In keeping with Complete Streets and sustainable design principles, the design team slightly narrowed the connector’s lane widths from 12 to 11 feet to help calm traffic and reduce impervious asphalt surfaces. Curb cuts were designed to direct stormwater to rain gardens and bioswales, which filter runoff through plantings and engineered soil layers, minimizing the amount of street pollution entering tributary systems. Concrete dams were spaced every 30 feet to slow stormwater flow and allow pooled water to soak into the filtration systems.
Less costly in the long run than non-native varieties, naturally drought-resistant plant species were used throughout the rain gardens and other landscaping on the corridor. Striving for low-impact construction, the design reused an existing building foundation as part of the new roadbed, averting the emissions and waste that would have been generated by demolishing and disposing of the foundation.
A Unique Canvas
Centering on themes of connectivity, artwork for the connector bridge was designed by Iowa-based artist David Dahlquist. Themed around weaving and quilting, the distinctive design serves as a meaningful metaphor for reconnecting these communities.
“The railroad required that a safety fence at least eight feet in height be attached to the bridge over the railroad tracks,” says Flatt. “The specs called for a traditional chain-link type fence. We took that spec and said, ‘Hey, here’s a place where we can do something creative to dress up the area.’ So we intentionally designed the fence to look nothing like your typical chain-link barrier, and made it sturdy enough to include artwork.
“The Metro Arts Commission was then able to solicit proposals from artists nationwide, offering the fence as a blank canvas for their work. The artists were asked to think about the history of the area and the role that ‘connection’ played in bringing the neighborhoods together. When you’re driving down that roadway, the fencing doesn’t even resemble a standard enclosure that’s designed to keep people from throwing things onto the tracks. It looks like a thought-provoking piece of artwork.”
Transit shelters located near the 31st Avenue bridge approach also feature Dahlquist’s connectivity theme using giant needles to form a gateway to the connector. Magnolia-themed shelters located at the 28th Avenue and Charlotte intersection were designed by Phoenix-based artist Kevin Berry.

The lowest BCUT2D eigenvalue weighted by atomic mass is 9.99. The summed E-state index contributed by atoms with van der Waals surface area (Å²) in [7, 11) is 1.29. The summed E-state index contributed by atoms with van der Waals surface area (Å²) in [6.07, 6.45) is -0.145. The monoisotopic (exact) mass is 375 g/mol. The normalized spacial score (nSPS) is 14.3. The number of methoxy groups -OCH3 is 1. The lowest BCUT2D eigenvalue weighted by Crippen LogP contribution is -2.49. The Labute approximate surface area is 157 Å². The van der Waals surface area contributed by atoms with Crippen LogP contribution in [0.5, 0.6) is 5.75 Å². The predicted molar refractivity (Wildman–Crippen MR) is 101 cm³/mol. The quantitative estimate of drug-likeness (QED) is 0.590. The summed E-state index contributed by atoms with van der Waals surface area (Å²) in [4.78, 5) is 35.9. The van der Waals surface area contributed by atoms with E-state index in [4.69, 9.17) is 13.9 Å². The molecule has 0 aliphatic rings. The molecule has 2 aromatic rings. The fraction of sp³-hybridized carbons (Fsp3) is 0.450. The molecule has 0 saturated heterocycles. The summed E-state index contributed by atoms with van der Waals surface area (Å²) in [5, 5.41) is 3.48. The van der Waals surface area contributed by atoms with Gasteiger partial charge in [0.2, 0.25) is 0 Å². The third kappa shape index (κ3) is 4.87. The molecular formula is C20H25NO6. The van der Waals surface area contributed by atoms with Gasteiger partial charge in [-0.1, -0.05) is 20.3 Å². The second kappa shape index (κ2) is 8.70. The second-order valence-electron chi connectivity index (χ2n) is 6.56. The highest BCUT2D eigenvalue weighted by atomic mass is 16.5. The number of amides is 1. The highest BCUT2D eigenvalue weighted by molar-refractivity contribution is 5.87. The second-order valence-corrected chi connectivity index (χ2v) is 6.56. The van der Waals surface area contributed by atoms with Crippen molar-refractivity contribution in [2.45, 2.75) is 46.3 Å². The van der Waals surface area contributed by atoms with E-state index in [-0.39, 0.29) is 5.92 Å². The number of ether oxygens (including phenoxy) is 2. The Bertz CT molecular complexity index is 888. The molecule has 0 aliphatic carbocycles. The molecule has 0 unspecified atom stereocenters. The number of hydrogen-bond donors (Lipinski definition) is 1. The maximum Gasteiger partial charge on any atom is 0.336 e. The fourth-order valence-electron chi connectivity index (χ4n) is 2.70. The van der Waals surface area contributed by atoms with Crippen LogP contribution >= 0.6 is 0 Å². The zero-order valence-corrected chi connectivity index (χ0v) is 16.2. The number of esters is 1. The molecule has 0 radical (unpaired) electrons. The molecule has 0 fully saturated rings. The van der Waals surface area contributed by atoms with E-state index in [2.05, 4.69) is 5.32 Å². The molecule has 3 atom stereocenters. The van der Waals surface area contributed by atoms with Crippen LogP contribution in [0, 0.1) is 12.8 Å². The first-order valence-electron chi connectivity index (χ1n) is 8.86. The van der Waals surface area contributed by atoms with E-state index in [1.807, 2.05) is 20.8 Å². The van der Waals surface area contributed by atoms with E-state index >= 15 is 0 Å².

Designed for Growth
Along with its environmental focus, the innovative connector aims to promote positive social and economic change within surrounding communities. The overpass greatly improves traffic flow between the North Nashville and West End communities, and provides universal connectivity to area resources, including the interstate system, six universities, several hospitals, two major parks and numerous local businesses.
The design team also equipped the corridor both for current and future development demand. An intersection at the north end of the corridor offers room for future growth and is designed to accommodate significant traffic with left-turn lanes on both sides of the intersection. A large, regional healthcare and education hub, fittingly named “oneC1TY,” is set for development at this location.
“The connector is an excellent example of how good design can truly transform a community,” says Flatt. “It’s also a lesson in how you don’t always have to do everything just like you did it before. We didn’t just construct a large, grey bridge in the middle of a landscape that would have taken away from the beauty of Centennial Park. We designed a visually appealing, eco-friendly connector that links two previously detached communities, and enhances what the city is trying to accomplish in that area. For instance, the new Lentz Public Health Center is in that redeveloped location between Charlotte and the railroad. The new connector gives people a safe and convenient way to get from there to the West End area by car, bus, bicycle or foot.”
A pivotal centerpoint between North and Southwest Nashville, the 0.3-mile connector signals a new era of community interaction. Completed for $6.3 million—well below the $7.4 million estimate—and ahead of schedule, the long-awaited project far exceeded the client’s initial goals and design expectations, and gave the public the socioeconomic connector it so desperately needed.
“The bridge connecting 28th Avenue and North Nashville to 31st Avenue and West Nashville is more than just an infrastructure—it’s a symbol of bringing our community together,” declared Nashville Mayor Karl Dean at the ribbon-cutting ceremony. “The bridge reconnects two vital parts of Nashville, which will accelerate economic activity around that area. With this project, we have set a new standard for how to design and construct a signature street in our city. It has turned out to be one of the most attractive thoroughfares in all of Nashville.”